The UK and US governments have signed a cooperation agreement on quantum information science and technology (QIST).
The technologies could lead to the development of exponentially more powerful computers, novel communication networks, and more precise and accurate sensors, but there are challenges with skills, as highlighted by a panel on quantum technologies at the US White House last month.
The aim of the deal is to accelerate the realization of subsequent new technologies for the benefit of society and in support of shared defence interests. For example, US company Rigetti is supplying the UK’s first commercial quantum computer. This will cover existing bilateral science and technology cooperation mechanisms with new pathways to promote jointly funded and cooperative QIST research and development efforts.
It will also boost interactions between government, academia, and the private sector to discuss and understand research trajectories in QIST, which in turn will inform the identification of overlapping interests, gaps, opportunities for future cooperation, areas where standards or consortia are needed, and responses to the as-yet-unknown implications and impacts of the field.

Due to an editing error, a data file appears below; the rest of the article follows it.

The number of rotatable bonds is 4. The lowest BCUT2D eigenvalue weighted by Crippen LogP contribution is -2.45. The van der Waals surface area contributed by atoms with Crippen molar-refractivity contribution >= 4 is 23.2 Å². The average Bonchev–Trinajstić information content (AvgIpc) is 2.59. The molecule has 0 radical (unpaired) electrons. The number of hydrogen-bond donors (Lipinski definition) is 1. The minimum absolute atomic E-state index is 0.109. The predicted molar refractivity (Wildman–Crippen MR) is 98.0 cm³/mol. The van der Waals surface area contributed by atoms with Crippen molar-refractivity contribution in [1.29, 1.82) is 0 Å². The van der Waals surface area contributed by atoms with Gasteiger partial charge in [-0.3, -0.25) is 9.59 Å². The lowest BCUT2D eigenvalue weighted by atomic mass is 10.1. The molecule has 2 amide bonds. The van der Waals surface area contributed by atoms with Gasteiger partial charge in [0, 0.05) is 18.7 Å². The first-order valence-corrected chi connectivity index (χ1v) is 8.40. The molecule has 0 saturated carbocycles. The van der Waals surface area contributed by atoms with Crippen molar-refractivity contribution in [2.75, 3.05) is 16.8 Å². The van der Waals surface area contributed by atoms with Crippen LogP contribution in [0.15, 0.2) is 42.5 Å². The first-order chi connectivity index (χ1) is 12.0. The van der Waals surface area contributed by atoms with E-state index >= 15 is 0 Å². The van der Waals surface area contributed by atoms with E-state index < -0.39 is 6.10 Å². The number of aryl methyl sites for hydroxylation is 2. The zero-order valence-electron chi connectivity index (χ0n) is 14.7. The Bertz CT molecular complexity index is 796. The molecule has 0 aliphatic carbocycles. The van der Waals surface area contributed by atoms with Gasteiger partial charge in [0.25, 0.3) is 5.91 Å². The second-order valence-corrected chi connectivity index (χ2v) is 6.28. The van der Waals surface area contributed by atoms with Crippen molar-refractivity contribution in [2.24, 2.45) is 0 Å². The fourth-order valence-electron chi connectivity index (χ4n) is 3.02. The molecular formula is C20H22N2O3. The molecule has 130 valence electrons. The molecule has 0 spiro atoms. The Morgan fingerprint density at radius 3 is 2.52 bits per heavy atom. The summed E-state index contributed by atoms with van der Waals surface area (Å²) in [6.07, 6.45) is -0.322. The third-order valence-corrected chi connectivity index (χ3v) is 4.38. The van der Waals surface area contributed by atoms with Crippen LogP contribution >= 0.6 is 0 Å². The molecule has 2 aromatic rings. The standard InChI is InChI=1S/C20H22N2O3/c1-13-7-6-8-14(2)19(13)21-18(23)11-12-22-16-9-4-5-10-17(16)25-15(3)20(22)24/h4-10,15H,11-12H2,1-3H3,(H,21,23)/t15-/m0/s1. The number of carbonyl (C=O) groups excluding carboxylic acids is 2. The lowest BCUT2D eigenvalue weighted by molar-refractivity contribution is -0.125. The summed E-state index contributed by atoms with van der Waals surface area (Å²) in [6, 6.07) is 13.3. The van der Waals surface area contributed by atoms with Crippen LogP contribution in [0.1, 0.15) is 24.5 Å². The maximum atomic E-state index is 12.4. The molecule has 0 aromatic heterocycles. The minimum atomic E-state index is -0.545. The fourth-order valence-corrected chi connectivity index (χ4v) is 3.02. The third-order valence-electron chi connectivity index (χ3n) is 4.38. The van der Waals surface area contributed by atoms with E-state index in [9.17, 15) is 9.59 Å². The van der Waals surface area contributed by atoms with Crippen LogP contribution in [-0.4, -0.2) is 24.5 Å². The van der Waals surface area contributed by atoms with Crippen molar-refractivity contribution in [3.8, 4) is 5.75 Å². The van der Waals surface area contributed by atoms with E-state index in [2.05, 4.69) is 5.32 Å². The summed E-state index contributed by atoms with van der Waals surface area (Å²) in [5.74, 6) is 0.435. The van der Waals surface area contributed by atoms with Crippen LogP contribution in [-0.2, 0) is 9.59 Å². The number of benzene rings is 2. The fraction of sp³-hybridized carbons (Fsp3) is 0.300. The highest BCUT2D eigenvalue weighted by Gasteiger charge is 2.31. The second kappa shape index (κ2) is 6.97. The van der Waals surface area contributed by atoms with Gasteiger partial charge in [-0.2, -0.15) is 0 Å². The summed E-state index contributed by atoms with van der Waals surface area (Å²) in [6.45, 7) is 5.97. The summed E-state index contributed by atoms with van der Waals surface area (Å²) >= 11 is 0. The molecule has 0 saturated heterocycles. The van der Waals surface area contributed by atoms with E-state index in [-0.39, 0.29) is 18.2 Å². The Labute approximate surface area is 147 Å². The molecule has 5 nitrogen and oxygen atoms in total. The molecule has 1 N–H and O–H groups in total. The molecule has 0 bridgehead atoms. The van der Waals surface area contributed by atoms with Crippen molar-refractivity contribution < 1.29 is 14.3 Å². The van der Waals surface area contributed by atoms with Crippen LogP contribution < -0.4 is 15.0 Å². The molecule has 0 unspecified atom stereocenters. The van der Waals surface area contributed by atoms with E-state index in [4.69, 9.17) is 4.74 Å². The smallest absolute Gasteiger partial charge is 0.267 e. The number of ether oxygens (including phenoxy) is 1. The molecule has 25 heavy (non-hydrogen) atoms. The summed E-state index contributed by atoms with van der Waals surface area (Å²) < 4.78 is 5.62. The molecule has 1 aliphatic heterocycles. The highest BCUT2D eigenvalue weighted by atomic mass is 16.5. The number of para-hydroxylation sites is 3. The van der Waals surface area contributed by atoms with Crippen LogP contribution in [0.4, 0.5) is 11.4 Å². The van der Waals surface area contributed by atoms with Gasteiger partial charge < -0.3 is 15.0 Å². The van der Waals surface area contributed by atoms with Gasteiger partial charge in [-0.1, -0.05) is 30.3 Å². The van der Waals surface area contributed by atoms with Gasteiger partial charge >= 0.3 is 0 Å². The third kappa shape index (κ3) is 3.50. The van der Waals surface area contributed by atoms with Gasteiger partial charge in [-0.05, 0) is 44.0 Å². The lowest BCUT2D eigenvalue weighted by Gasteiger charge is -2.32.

Building the global market and supply chain for QIST research and future systems is also part of the deal to grow a future QIST marketplace based on shared rules for engagement, alongside regular bilateral and multilateral opportunities to discuss QIST matters.
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